Actress lends a hand at Fair Bluff cat sanctuary under construction
Persistence and an inability to take no for an answer on the part of Shazir “Shizzy” Haque, developer of Shizzy’s Wildcat Rescue, resulted in a television and movie star being on hand in Fair Bluff Saturday to help about 60 other volunteers with development of the first of 11 planned habitats on the former Fair Bluff Motors property.
Canadian-born actress Jessica Parker Kennedy played in the CW’s “Secret Circle” and “The Flash” series, and in the Starz original “Black Sails.” She’s also appeared in the “Supergirl” TV series and the 2018 movies “Cam” and “Deep Murder.” But Saturday she was in Fair Bluff lending elbow grease to the wild cat sanctuary project.
Actress Jessica Kennedy Parker volunteers in the construction of Shizzy’s Wildcat Rescue
in Fair Bluff.
Kennedy said she has always been a lover of animals and, because of that, Haque contacted her on Instagram to ask whether she would take his telephone call. “He was extremely persuasive,” she said.
“He doesn’t know how to take no for an answer.” While she and Haque share a major love of animals, Kennedy said, “He’s the brains behind figuring out how to do something like this.”
Saturday was only the most recent of several days in which volunteers converged on the sanctuary site, and Kennedy flew into North Carolina from Los Angeles to take part. Other volunteer workdays are planned.
This weekend, volunteers concentrated on finishing an enclosed animal habitat, the first of 11 planned for the facility, and constructing platforms for the animals that will be included as part of the habitat. Kennedy wielded a power hammer to help drive nails into the platforms.
Haque, who is based in Greensboro but who plans to live in Fair Bluff full time when the sanctuary opens around August of 2020, says the project is on schedule. Clearing and de-stumping of one large lot that was previously forested has been completed and de-stumping efforts are continuing on an adjoining lot, in large measure due to financial assistance the non-profit venture is receiving from the Columbus Jobs Foundation.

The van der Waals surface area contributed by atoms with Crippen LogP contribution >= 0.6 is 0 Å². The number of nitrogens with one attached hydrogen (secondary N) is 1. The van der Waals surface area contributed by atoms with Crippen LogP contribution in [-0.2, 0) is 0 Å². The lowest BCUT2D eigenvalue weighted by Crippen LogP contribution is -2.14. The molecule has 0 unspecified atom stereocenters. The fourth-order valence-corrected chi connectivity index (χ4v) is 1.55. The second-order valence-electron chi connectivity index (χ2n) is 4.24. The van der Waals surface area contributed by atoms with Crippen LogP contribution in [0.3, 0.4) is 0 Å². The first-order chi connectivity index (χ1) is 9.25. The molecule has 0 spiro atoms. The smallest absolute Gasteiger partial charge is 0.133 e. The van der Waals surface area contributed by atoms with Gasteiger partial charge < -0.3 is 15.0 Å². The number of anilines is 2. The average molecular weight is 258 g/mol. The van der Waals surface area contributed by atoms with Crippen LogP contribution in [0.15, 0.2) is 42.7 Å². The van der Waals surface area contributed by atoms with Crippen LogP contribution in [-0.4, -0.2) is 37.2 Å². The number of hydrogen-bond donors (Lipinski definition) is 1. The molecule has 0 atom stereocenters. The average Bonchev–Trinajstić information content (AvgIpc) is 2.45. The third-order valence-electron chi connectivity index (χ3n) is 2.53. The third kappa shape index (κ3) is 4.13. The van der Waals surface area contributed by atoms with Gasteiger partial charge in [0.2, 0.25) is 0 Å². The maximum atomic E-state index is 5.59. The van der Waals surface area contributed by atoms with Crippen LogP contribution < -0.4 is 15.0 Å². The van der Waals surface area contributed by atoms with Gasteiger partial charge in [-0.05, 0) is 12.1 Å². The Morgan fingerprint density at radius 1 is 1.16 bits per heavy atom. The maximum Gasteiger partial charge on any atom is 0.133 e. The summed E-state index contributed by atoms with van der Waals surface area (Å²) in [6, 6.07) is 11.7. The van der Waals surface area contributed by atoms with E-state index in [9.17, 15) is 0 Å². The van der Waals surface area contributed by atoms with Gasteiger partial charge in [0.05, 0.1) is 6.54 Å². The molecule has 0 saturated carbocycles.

Haque expects P&W Fencing Company to install the first 20 feet of a perimeter fence that will surround the entire property in about three weeks, after which inspectors from the U.S. Department of Agriculture will be called in. If those inspectors like the construction of the first 20 feet of fencing and the first animal habitat, construction of the rest of the fence and other animal habitats will be completed.
The property has already cleared environmental hurdles imposed by the U.S. Army Corps of Engineers, as well as receiving zoning approvals from the Town of Fair Bluff. The USDA inspection process is the next step in the process.
The sanctuary will be located on about 50 acres donated by Capital Investments of Fair Bluff on the former Fair Bluff Motors property that was decimated in Hurricanes Matthew and Florence.
It already has four full-time employees funded through the N.C. Works program at Southeastern Community College and when it opens next year Shizzy’s intends to hire 10-20 full time employees and 30-50 unpaid volunteers.
The facility will be devoted primarily to big cats such as tigers, lions, jaguars and leopards, as well as black bears and wolves. While his group works primarily with a good mix of both predatory and prey animals, Haque says they don’t turn any animals away. “For example,” Haque says, “we recently got a call to rescue a cow.” The group has even been involved in the rescue of 86 dogs and cats from all over the United States.
There will be 16-foot fences around the animal enclosures – more than the required 12-foot fences – and additional eight-foot fence around the perimeter of the entire property, so Haque said that safety concerns and any potential fears about animals escaping are unfounded. He envisions his sanctuary as becoming a major tourist attraction which will help Fair Bluff recover after being devastated from Hurricanes Matthew and Florence.